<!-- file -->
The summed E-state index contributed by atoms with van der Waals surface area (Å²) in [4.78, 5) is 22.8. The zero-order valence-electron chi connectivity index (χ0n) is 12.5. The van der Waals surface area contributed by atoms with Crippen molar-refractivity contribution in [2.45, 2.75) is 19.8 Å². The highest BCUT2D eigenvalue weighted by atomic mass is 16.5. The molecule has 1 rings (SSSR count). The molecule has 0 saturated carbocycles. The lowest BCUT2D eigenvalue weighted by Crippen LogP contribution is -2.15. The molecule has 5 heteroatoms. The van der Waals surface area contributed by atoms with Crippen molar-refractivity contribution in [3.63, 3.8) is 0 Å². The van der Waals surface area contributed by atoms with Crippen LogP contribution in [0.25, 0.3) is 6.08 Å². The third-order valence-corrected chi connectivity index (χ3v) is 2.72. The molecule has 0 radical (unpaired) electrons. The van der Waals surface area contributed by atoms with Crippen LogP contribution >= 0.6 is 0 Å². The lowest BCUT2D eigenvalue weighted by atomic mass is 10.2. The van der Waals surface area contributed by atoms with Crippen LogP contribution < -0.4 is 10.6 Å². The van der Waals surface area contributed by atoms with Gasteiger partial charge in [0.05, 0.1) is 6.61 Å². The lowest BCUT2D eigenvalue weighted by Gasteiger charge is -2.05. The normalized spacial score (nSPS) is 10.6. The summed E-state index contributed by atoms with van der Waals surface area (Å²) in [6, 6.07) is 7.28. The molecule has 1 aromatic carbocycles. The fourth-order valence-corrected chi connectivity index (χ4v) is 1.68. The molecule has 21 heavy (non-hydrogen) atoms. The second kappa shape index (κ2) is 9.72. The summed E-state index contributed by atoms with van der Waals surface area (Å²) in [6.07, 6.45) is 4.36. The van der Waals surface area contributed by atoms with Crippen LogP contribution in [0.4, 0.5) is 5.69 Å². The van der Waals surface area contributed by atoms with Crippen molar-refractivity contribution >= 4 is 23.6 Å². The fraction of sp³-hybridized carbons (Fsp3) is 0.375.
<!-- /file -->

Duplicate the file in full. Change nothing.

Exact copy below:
The summed E-state index contributed by atoms with van der Waals surface area (Å²) in [4.78, 5) is 22.8. The zero-order valence-electron chi connectivity index (χ0n) is 12.5. The van der Waals surface area contributed by atoms with Crippen molar-refractivity contribution in [2.45, 2.75) is 19.8 Å². The highest BCUT2D eigenvalue weighted by atomic mass is 16.5. The molecule has 1 rings (SSSR count). The molecule has 0 saturated carbocycles. The lowest BCUT2D eigenvalue weighted by Crippen LogP contribution is -2.15. The molecule has 5 heteroatoms. The van der Waals surface area contributed by atoms with Crippen molar-refractivity contribution in [3.63, 3.8) is 0 Å². The van der Waals surface area contributed by atoms with Crippen LogP contribution in [0.25, 0.3) is 6.08 Å². The third-order valence-corrected chi connectivity index (χ3v) is 2.72. The molecule has 0 radical (unpaired) electrons. The van der Waals surface area contributed by atoms with Crippen LogP contribution >= 0.6 is 0 Å². The lowest BCUT2D eigenvalue weighted by atomic mass is 10.2. The van der Waals surface area contributed by atoms with Crippen LogP contribution < -0.4 is 10.6 Å². The van der Waals surface area contributed by atoms with Gasteiger partial charge in [0.05, 0.1) is 6.61 Å². The lowest BCUT2D eigenvalue weighted by Gasteiger charge is -2.05. The normalized spacial score (nSPS) is 10.6. The summed E-state index contributed by atoms with van der Waals surface area (Å²) in [6, 6.07) is 7.28. The molecule has 1 aromatic carbocycles. The fourth-order valence-corrected chi connectivity index (χ4v) is 1.68. The molecule has 21 heavy (non-hydrogen) atoms. The second kappa shape index (κ2) is 9.72. The summed E-state index contributed by atoms with van der Waals surface area (Å²) in [6.07, 6.45) is 4.36. The van der Waals surface area contributed by atoms with Crippen LogP contribution in [0.4, 0.5) is 5.69 Å². The van der Waals surface area contributed by atoms with Crippen molar-refractivity contribution >= 4 is 23.6 Å². The fraction of sp³-hybridized carbons (Fsp3) is 0.375.